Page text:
During the summer months the beaches in Florida are lined with adventure seeking tourist looking for a bird’s eye view from a parasail. Little do they know that their adventure is widely unregulated in Florida with minimal government oversight to ensure their safety.
Currently, the FAA only regulates the air space the parasailing activities use. The Coast Guard regulates the boats and by requiring that a license be onboard allowing it to carry passengers for hire. Other than seeing the parasail doesn’t run into an airplane or that the boat floats, the government doesn’t have any compelling safety requirements.
Seeing that this oversight was not enough, Senator Sachs filed Florida Senate Bill 64 that would strengthen parasailing standards. The bill, named the “White-Miskell Act”, was introduced after the death of 15 year old Crystal White and the death of Kathleen Miskell. Crystal was visiting Florida with her family in 2007 when the towrope broke throwing Crystal and her sister onto a hotel roof. In August, Kathleen Miskell and her husband were parasailing when her harness apparently broke dropping her some 200 feet into the water.
From 2001 to 2011 there have been seven parasailing accidents resulting in deaths in Florida. According to the Florida Fish and Wildlife Conservation Commission most of these accidents occur when the towline separates as a result of poor weather conditions and/or equipment malfunctions. Nationwide, there have been 70 people killed and at least 1600 people injured between 1982 and 2012.
Florida Senate Bill 64 adds requirements for the inspection of parasailing equipment, limits the maximum wind speed to 20 mph, and restricts the parasailing activity to greater than 1800 feet from shore. Other regulations includes mandatory insurance of $1 million per person and $2 million per event for the commercial operation and towropes be tested to a strength of 4800 lbs. Each passenger would be required to have safety briefing that includes inherent risks involved before beginning parasailing activities. This is intended to offer protection for parasailing customers.
The costs incurred for complying with the requirements would be left to the operators. It is estimated that an insurance policy for 1 million per person or $2 million per event would run upwards of $11,000 annually. If the operation does not have a towrope meeting the 4800 lb test requirement they would be required to purchase one for approximately $750.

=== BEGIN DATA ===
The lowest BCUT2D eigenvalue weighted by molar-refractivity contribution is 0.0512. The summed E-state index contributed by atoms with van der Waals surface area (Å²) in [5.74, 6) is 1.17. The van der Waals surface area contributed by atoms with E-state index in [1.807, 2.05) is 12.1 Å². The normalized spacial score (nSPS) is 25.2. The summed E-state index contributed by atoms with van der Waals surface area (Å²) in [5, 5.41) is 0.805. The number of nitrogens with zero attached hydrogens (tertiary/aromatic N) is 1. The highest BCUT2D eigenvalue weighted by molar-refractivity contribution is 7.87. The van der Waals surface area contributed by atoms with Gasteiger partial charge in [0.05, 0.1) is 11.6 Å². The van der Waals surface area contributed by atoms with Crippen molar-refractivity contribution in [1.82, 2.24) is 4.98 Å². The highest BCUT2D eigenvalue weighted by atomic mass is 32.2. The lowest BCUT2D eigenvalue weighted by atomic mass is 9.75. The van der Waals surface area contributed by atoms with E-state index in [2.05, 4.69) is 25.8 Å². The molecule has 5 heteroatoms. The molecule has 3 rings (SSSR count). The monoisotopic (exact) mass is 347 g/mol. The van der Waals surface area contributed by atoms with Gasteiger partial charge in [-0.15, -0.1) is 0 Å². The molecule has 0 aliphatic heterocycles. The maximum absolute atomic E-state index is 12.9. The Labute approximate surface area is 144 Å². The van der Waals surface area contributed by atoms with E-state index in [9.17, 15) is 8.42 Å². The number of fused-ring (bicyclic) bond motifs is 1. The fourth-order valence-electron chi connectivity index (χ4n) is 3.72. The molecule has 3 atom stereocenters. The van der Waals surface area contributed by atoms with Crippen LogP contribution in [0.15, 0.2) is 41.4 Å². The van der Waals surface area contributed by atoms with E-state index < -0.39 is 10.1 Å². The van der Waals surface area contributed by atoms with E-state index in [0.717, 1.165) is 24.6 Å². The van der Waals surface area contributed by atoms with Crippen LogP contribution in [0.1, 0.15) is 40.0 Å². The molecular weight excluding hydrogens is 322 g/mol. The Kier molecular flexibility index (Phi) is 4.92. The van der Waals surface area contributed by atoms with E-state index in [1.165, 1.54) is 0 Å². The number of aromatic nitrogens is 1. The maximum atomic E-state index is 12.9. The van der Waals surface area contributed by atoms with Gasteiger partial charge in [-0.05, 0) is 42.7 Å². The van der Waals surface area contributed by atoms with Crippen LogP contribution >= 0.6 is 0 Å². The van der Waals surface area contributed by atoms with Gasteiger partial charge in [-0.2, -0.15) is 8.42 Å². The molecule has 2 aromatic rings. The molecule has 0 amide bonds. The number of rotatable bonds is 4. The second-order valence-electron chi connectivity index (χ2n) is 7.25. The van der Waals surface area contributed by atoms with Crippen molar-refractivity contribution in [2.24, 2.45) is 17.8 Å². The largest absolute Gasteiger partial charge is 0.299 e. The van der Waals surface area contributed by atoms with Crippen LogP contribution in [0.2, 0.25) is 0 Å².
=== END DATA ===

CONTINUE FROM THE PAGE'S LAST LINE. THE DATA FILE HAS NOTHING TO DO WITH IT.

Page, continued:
A similar bill was introduced in 2007, but failed. More people are involved in the current bill and those who support it say that it’s intended to protect people’s safety and prevent potential deaths.
Approximately 70 to 120 parasailing businesses operate in Florida in key tourist cities, including Key West, Panama City, Fort Lauderale and Daytona Beach.
“Any business that can’t operate with safety standards shouldn’t be in business anyway,” said Maria Sachs, the Florida state senator who introduced the bill.
This bill shows that the government in Florida has their head on straight in terms of protecting people who want to enjoy air sports. Many media outlets tend to push parasailing news involving deaths and injuries, so it’s a positive note to see those who have the power to do so try to curb these unnecessary incidents.
While most parasailing companies take the proper precautions, some are misinformed or neglect the practices that can prevent many of these incidents. By enforcing them on the books, it gives new operations the correct state of mind to avoid a tragedy. Since Florida is a big parasailing state, it’s refreshing to see that they have the right mindset of protecting the safety of the parasailing tourist instead of just cashing in on the money they generate.
For complete details of what’s included in this bill please follow the following link at the Florida Senate website (Adobe Reader Required): http://www.flsenate.gov/Session/Bill/2013/0064/BillText/Filed/PDF